• Sun
  • Dec 21, 2014
  • Updated: 5:13am

Poor policies blamed for surge in flu patients

PUBLISHED : Thursday, 10 February, 2011, 12:00am
UPDATED : Thursday, 10 February, 2011, 12:00am

Outdated flu prevention strategies and poor promotion of government vaccination programmes are to blame for the high number of severe flu cases this winter, senior doctors and experts in infectious diseases say.

They want to see a universal flu vaccination programme implemented to minimise the number of deaths in Hong Kong and to ease the growing burden on the health system during seasonal flu peaks.

Public hospitals, accident and emergency departments and private clinics have been flooded with flu patients in the past few weeks, with some of them requiring intensive care.

Nine people have died of flu since January 24 and the peak infection period is likely to last until around the end of next month.

But the number of people getting flu prevention jabs remains low.

The head of the Centre for Health Protection, Dr Thomas Tsang Ho-fai, said the seasonal flu vaccination rate in Hong Kong was low compared with developed countries.

Tsang said that while more than half the population of the United States received flu vaccinations, a maximum of one in seven people in Hong Kong was vaccinated.

The local figure is based on the annual one million doses of flu vaccine imported into the city. It is not known how many of those doses have not been used.

Since November, only about 360,000 people received either free or government-subsidised flu jabs, a 25 per cent decline from last year.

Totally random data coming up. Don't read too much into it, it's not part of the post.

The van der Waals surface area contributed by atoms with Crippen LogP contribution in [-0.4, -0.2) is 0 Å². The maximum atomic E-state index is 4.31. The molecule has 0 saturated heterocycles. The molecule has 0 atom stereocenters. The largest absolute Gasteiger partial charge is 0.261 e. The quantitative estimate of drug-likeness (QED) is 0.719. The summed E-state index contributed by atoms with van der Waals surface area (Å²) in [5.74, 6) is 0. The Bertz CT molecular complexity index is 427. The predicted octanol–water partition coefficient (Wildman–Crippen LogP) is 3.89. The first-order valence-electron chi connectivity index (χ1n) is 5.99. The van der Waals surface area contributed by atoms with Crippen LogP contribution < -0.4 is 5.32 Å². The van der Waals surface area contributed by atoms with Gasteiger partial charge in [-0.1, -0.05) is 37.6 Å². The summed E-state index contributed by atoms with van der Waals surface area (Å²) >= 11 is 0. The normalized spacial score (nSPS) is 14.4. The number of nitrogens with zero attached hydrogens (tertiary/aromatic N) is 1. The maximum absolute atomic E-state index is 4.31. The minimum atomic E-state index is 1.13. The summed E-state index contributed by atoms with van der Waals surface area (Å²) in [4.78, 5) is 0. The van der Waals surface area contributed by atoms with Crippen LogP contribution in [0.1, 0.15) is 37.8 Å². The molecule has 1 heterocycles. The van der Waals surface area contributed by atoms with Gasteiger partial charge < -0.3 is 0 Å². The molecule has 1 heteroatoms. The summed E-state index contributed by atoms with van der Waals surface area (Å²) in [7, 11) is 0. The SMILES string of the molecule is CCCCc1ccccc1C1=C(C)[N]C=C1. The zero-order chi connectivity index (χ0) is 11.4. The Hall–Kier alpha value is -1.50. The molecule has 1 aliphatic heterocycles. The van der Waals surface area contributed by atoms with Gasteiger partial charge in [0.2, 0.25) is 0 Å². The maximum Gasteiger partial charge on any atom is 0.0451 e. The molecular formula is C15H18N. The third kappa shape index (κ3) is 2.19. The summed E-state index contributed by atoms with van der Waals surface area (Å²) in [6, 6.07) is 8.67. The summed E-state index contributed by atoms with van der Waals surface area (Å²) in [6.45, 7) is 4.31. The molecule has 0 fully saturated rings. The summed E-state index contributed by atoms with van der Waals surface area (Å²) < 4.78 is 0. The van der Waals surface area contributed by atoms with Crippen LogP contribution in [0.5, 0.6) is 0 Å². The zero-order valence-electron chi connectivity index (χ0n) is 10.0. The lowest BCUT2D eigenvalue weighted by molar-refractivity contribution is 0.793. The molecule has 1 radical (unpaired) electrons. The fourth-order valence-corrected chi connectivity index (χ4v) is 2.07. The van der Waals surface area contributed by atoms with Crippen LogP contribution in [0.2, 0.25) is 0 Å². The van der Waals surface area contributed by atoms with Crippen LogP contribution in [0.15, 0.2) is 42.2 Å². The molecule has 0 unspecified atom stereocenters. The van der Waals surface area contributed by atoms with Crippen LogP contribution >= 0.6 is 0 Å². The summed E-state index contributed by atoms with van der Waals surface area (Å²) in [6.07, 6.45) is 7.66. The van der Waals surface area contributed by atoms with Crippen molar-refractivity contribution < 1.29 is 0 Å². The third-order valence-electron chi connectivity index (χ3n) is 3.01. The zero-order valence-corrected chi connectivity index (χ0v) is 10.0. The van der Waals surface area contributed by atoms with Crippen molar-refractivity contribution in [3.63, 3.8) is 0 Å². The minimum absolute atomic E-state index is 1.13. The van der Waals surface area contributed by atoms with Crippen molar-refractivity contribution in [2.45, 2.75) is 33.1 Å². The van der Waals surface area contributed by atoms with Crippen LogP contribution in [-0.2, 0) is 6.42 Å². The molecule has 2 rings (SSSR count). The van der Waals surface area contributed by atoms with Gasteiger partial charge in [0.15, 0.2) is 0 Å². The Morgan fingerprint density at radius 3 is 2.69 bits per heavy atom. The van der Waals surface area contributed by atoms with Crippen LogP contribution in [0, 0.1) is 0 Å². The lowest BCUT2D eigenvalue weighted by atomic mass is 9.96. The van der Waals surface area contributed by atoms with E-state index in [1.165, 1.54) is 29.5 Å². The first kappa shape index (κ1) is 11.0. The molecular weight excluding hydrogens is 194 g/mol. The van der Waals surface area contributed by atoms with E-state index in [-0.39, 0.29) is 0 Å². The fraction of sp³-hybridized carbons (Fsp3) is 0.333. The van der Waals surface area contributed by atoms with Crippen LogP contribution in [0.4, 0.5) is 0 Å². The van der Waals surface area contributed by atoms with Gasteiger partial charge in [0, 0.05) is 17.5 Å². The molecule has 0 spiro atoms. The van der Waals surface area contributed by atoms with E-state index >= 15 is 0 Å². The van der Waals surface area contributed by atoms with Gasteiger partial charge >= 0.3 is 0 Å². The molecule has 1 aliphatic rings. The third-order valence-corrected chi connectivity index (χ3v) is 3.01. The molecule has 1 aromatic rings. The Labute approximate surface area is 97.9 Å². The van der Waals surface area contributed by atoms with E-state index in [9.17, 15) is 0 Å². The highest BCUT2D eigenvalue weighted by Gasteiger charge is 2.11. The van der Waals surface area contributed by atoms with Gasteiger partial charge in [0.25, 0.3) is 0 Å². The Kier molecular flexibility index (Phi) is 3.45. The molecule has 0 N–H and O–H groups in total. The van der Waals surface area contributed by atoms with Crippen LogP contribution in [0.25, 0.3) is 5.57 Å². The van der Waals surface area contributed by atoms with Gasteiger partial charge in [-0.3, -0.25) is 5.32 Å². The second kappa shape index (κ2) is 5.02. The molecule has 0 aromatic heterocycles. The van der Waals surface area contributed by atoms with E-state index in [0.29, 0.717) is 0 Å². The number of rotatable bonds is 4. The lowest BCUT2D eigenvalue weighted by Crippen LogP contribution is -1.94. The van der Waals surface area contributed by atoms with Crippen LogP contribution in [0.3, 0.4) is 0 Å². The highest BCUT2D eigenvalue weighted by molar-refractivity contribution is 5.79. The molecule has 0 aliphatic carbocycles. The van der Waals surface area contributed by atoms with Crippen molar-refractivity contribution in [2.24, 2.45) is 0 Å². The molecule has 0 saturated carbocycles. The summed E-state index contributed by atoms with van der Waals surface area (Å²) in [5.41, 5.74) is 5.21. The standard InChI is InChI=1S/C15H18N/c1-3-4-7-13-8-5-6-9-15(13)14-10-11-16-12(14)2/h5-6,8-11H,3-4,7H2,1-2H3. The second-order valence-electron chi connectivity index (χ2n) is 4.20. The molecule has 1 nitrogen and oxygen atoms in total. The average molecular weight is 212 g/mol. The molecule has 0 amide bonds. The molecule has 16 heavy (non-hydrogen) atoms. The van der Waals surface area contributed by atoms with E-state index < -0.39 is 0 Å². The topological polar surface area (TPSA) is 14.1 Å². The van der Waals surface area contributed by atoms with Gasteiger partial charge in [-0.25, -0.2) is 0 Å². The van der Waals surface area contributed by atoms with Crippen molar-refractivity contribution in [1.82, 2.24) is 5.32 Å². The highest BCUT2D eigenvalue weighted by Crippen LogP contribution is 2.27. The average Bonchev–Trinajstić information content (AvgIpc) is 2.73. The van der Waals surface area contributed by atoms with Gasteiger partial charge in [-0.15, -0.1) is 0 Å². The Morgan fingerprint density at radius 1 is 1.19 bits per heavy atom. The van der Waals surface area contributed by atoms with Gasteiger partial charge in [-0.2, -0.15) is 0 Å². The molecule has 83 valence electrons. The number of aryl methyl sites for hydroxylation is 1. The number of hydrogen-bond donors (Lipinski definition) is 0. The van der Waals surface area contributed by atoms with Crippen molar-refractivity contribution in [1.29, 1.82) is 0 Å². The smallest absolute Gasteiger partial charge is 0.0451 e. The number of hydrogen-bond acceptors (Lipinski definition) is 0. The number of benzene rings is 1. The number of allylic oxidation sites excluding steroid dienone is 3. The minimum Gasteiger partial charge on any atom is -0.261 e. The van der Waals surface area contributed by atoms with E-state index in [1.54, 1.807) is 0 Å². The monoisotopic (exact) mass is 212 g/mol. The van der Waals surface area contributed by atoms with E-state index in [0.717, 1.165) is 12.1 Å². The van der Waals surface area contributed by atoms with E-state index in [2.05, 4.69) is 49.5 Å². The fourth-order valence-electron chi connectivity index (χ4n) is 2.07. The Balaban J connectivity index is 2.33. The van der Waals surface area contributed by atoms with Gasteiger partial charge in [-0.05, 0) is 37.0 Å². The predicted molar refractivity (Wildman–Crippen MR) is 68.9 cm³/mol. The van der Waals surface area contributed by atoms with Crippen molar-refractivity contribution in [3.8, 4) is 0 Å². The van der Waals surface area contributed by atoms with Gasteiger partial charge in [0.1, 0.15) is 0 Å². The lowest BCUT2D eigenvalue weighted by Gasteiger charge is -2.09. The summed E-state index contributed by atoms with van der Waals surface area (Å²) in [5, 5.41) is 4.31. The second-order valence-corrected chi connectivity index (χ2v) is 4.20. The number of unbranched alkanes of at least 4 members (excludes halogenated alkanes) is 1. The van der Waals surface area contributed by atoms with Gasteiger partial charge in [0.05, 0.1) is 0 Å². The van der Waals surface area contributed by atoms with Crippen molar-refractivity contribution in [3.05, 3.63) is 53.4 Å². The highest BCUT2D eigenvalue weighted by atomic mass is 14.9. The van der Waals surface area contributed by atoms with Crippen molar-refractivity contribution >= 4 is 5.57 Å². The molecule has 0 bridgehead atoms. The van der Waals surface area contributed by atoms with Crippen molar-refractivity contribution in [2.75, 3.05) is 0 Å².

The centre's swine flu vaccination programme last year drew a dismal 9 per cent participation rate.

Health officials rely mainly on television advertisements or posters to encourage people to take the jabs, a method it has been using for years.

'The US has a much longer history of flu vaccination,' Tsang said. 'In Hong Kong, the flu vaccination has been getting more popular in the past decade.

'But the vaccination rate in Hong Kong is rather low because many people still worry about possible side effects. We welcome suggestions and comments on how we can do better.'

Since November 1, the government has provided free seasonal flu vaccines to several high-risk groups such as the elderly living in homes for the aged and health care workers. Children under six and people aged 65 or above can receive government subsidies of HK$80 and HK$130 respectively to get the shots at private clinics.

The prevailing influenza viruses in Hong Kong include influenza A(H3N2), influenza A(H1N1) 2009 (swine flu) and influenza B.

This year's seasonal flu jabs also cover swine flu.

Cheung Tak-hai, the vice-chairman of the Alliance for Patients' Mutual Help Organisations, said possible side effects of swine flu vaccines scared off many chronically ill patients to get the shots.

Several recipients of swine flu vaccines last year were reported to have developed Guillain-Barre syndrome, an acute disorder in which the body damages its own nerve cells, resulting in muscle weakness and sometimes paralysis.